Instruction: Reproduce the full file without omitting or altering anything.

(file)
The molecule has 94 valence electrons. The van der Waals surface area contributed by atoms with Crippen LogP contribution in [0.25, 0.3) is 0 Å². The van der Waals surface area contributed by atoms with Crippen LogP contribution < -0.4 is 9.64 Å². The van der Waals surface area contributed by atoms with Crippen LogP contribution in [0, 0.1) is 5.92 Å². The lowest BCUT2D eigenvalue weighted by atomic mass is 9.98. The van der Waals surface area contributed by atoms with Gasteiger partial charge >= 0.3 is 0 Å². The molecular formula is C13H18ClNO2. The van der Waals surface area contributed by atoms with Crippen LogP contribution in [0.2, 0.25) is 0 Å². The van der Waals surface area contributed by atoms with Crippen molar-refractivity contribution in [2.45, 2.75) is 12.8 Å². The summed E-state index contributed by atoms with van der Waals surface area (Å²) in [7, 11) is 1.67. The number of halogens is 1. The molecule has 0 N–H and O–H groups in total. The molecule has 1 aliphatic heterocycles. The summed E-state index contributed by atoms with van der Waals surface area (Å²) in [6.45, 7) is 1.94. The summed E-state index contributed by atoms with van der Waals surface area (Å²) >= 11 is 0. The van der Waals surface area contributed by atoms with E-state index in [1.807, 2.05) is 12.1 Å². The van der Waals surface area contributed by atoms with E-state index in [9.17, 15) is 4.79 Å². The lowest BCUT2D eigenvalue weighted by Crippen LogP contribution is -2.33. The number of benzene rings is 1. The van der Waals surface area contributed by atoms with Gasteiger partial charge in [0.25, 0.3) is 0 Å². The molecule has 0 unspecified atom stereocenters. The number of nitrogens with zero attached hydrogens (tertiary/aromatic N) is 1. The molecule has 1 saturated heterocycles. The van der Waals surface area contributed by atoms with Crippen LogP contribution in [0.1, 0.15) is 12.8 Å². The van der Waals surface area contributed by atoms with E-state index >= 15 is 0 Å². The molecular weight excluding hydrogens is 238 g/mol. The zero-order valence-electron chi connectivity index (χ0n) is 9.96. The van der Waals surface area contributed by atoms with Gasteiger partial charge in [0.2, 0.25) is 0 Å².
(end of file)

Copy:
The molecule has 94 valence electrons. The van der Waals surface area contributed by atoms with Crippen LogP contribution in [0.25, 0.3) is 0 Å². The van der Waals surface area contributed by atoms with Crippen LogP contribution < -0.4 is 9.64 Å². The van der Waals surface area contributed by atoms with Crippen LogP contribution in [0, 0.1) is 5.92 Å². The lowest BCUT2D eigenvalue weighted by atomic mass is 9.98. The van der Waals surface area contributed by atoms with Gasteiger partial charge >= 0.3 is 0 Å². The molecular formula is C13H18ClNO2. The van der Waals surface area contributed by atoms with Crippen LogP contribution in [0.2, 0.25) is 0 Å². The van der Waals surface area contributed by atoms with Crippen molar-refractivity contribution in [2.45, 2.75) is 12.8 Å². The summed E-state index contributed by atoms with van der Waals surface area (Å²) in [7, 11) is 1.67. The number of halogens is 1. The molecule has 0 N–H and O–H groups in total. The molecule has 1 aliphatic heterocycles. The summed E-state index contributed by atoms with van der Waals surface area (Å²) in [6.45, 7) is 1.94. The summed E-state index contributed by atoms with van der Waals surface area (Å²) >= 11 is 0. The van der Waals surface area contributed by atoms with E-state index in [1.807, 2.05) is 12.1 Å². The van der Waals surface area contributed by atoms with E-state index in [9.17, 15) is 4.79 Å². The lowest BCUT2D eigenvalue weighted by Crippen LogP contribution is -2.33. The number of benzene rings is 1. The van der Waals surface area contributed by atoms with Gasteiger partial charge in [0.25, 0.3) is 0 Å². The molecule has 0 unspecified atom stereocenters. The number of nitrogens with zero attached hydrogens (tertiary/aromatic N) is 1. The molecule has 1 saturated heterocycles. The van der Waals surface area contributed by atoms with Crippen LogP contribution in [0.1, 0.15) is 12.8 Å². The van der Waals surface area contributed by atoms with E-state index >= 15 is 0 Å². The molecular weight excluding hydrogens is 238 g/mol. The zero-order valence-electron chi connectivity index (χ0n) is 9.96. The van der Waals surface area contributed by atoms with Gasteiger partial charge in [0.2, 0.25) is 0 Å².